Zoning Board puts off Greylock vote

Chair says more voices should be heard

by Carla Robinson
Posted 4/4/24

A controversial plan to develop the Greylock Estate remains in limbo this week because so many people showed up to speak.

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Zoning Board puts off Greylock vote

Chair says more voices should be heard


A controversial plan to develop the Greylock Estate remains in limbo this week because so many people showed up to speak at the city’s March 27 Zoning Board of Adjustment hearing on the matter that board Chair William Bergman said he would need to continue the discussion at a future date. 

Adam Laver, an attorney for developer Lavi Shenkman, acknowledged the controversy but told the board that “it has become evident that it is impossible to satisfy every voice.”

“The Chestnut Hill Community in which Greylock is located is arguably among the most exclusive, privileged, beautiful areas in the city of Philadelphia, replete with grand, private estates, and family lineages that date back to the 1700s and the 1800s,” Laver said. “Among some, however, change of any type is not welcome, nor are differing opinions.”

Greylock, an 18,000-square-foot, 22-room mansion at the top of the hill at 209 W. Chestnut Hill Ave. was built in 1901 for steel magnate Henry Laughlin. Among the zoning variances needed would be permission to build multi-family housing. While its 6.5 acres are currently zoned for single-family use, it has not been used as a private residence since World War II. 

The Sisters of St. Mary Immaculate, which had used the property as a nursing home, sold it at auction in 1999. It was about $1.6 million in debt in 2004 when it was assessed at $3 million and repossessed by lenders. Those lenders, a group known as Greylock Holdings LLC, put the property up for sheriff's sale in 2016.

Rhombus Properties, the current development team led by Shenkman, acquired the property in late 2022. 

Shenkman’s plans call for 15 homes: six inside the historic mansion and two in the existing gatehouse, and the three new construction buildings on the west side of the property, between the building and the Wissahickon’s Lavender Trail. One of the new buildings would be a triplex and the other two would be duplexes.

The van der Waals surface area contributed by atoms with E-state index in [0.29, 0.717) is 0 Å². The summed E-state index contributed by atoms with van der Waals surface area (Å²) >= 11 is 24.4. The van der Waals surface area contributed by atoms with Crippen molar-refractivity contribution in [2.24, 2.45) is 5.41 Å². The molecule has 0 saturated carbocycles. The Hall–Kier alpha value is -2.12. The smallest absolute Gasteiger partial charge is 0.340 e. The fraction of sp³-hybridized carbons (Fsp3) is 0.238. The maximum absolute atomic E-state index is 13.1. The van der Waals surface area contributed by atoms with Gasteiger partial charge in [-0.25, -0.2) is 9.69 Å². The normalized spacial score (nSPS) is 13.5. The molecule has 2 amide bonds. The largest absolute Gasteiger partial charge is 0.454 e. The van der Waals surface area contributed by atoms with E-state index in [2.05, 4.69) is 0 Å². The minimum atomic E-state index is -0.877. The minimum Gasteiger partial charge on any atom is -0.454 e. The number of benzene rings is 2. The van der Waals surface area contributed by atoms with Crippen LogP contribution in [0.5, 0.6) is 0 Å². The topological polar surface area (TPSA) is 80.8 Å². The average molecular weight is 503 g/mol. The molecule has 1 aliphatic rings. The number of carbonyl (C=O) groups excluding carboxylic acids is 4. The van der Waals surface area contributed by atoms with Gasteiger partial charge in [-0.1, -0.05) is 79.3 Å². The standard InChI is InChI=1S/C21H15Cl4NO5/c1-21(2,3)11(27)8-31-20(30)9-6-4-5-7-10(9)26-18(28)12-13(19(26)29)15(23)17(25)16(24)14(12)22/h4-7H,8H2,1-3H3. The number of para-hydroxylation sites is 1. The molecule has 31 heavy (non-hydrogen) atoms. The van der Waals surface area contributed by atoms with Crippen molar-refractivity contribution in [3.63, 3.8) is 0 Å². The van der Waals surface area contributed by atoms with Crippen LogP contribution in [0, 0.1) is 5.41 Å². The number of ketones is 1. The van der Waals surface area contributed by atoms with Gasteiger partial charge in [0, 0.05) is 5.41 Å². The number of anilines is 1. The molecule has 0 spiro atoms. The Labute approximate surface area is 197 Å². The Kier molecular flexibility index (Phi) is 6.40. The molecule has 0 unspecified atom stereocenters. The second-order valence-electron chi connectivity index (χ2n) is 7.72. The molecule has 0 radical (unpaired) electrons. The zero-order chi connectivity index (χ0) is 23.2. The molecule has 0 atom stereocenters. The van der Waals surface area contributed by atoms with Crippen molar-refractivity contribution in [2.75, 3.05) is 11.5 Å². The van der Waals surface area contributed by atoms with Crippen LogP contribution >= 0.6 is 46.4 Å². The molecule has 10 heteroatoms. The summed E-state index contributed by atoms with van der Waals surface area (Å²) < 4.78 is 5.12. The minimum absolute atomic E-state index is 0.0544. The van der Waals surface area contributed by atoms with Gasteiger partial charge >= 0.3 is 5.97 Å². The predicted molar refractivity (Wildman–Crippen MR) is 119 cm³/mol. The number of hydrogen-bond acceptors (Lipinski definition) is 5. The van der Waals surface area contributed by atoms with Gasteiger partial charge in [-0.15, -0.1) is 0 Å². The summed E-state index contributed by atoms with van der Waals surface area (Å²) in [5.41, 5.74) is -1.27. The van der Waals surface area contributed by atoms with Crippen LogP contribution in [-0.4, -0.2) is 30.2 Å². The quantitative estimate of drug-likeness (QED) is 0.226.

Zoning approval would be just the first hurdle for Shenkman. The property is protected by a strict conservation easement that prohibits new buildings on the property. To move forward, he will need the Chestnut Hill Conservancy to break the terms of the easement. Thus far, the Conservancy has not said whether it would take that step.

S. David Fineman, an attorney who represents a group of neighbors who oppose the project, said after the hearing that the whole proceeding was “premature.”

“Our position is that the owner of the property does not have appropriate standing,” he said. “He has no right to move forward until such time as he deals with the Conservancy.”

“What he’s doing is putting the cart before the horse,” Fineman said. “He’s as much as admitted that when he states that he would not be able to enact his plan under the easements as they are currently written.”

“Let’s assume he goes back to the Conservancy and they give him what he wants,” Fineman said. “I guarantee you that there are people within 200 feet of the proposed development who very well might file suit with a claim that the Conservancy did not have the right to remove the easements and bring the issue before Orphans’ Court. 

“It is the right of the property owner to proceed as we have, this should not even be a question,” Laver said. 

At the hearing, however, Laver said the development team “had met with the Conservancy prior to submitting the zoning package to get their feedback and conceptual approval.”

"Actually, this project has not been reviewed by and was not given conceptual approval by the Chestnut Hill Conservancy, but by a joint Conservation and Easements Committee (CEC) of the Conservancy and Friends of the Wissahickon,” said Lori Salganicoff, the Conservancy’s executive director. “This joint committee saw an initial conceptual proposal that was similar to but not the same as the development plans currently being considered by ZBA.”

The Chestnut Hill Community Association voted 10-5 in support of the proposal last month. 

A date for the continued ZBA hearing has not yet been scheduled. The meeting will be held via Zoom.